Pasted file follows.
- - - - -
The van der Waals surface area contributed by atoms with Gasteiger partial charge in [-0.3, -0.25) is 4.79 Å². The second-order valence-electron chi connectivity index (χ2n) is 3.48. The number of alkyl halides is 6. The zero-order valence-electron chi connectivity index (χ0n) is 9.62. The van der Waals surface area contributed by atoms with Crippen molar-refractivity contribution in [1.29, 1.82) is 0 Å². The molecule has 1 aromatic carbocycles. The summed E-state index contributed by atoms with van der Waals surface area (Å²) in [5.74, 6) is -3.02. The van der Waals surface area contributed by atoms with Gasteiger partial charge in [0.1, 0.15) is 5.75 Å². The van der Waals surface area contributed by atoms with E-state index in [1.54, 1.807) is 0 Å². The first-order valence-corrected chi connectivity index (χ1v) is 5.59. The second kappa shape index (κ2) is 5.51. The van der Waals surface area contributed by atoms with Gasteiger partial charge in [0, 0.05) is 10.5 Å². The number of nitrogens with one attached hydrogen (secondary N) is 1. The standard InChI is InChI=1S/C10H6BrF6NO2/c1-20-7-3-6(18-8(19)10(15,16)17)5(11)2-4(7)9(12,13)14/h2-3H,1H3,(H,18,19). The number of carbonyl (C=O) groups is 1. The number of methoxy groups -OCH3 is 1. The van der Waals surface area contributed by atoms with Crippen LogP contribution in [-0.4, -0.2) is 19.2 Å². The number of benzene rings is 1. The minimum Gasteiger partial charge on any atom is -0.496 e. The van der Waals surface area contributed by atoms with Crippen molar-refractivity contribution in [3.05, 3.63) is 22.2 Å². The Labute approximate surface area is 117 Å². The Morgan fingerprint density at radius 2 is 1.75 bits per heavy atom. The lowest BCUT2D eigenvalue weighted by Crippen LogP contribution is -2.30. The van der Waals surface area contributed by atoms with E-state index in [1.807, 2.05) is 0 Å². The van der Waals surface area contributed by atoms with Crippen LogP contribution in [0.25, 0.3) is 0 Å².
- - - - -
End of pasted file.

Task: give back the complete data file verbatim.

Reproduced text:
The van der Waals surface area contributed by atoms with Gasteiger partial charge in [-0.3, -0.25) is 4.79 Å². The second-order valence-electron chi connectivity index (χ2n) is 3.48. The number of alkyl halides is 6. The zero-order valence-electron chi connectivity index (χ0n) is 9.62. The van der Waals surface area contributed by atoms with Crippen molar-refractivity contribution in [1.29, 1.82) is 0 Å². The molecule has 1 aromatic carbocycles. The summed E-state index contributed by atoms with van der Waals surface area (Å²) in [5.74, 6) is -3.02. The van der Waals surface area contributed by atoms with Gasteiger partial charge in [0.1, 0.15) is 5.75 Å². The van der Waals surface area contributed by atoms with E-state index in [1.54, 1.807) is 0 Å². The first-order valence-corrected chi connectivity index (χ1v) is 5.59. The second kappa shape index (κ2) is 5.51. The van der Waals surface area contributed by atoms with Gasteiger partial charge in [0, 0.05) is 10.5 Å². The number of nitrogens with one attached hydrogen (secondary N) is 1. The standard InChI is InChI=1S/C10H6BrF6NO2/c1-20-7-3-6(18-8(19)10(15,16)17)5(11)2-4(7)9(12,13)14/h2-3H,1H3,(H,18,19). The number of carbonyl (C=O) groups is 1. The number of methoxy groups -OCH3 is 1. The van der Waals surface area contributed by atoms with Crippen LogP contribution in [-0.4, -0.2) is 19.2 Å². The number of benzene rings is 1. The minimum Gasteiger partial charge on any atom is -0.496 e. The van der Waals surface area contributed by atoms with Crippen molar-refractivity contribution in [3.05, 3.63) is 22.2 Å². The Labute approximate surface area is 117 Å². The Morgan fingerprint density at radius 2 is 1.75 bits per heavy atom. The lowest BCUT2D eigenvalue weighted by Crippen LogP contribution is -2.30. The van der Waals surface area contributed by atoms with E-state index in [1.807, 2.05) is 0 Å². The van der Waals surface area contributed by atoms with Crippen LogP contribution in [0.25, 0.3) is 0 Å².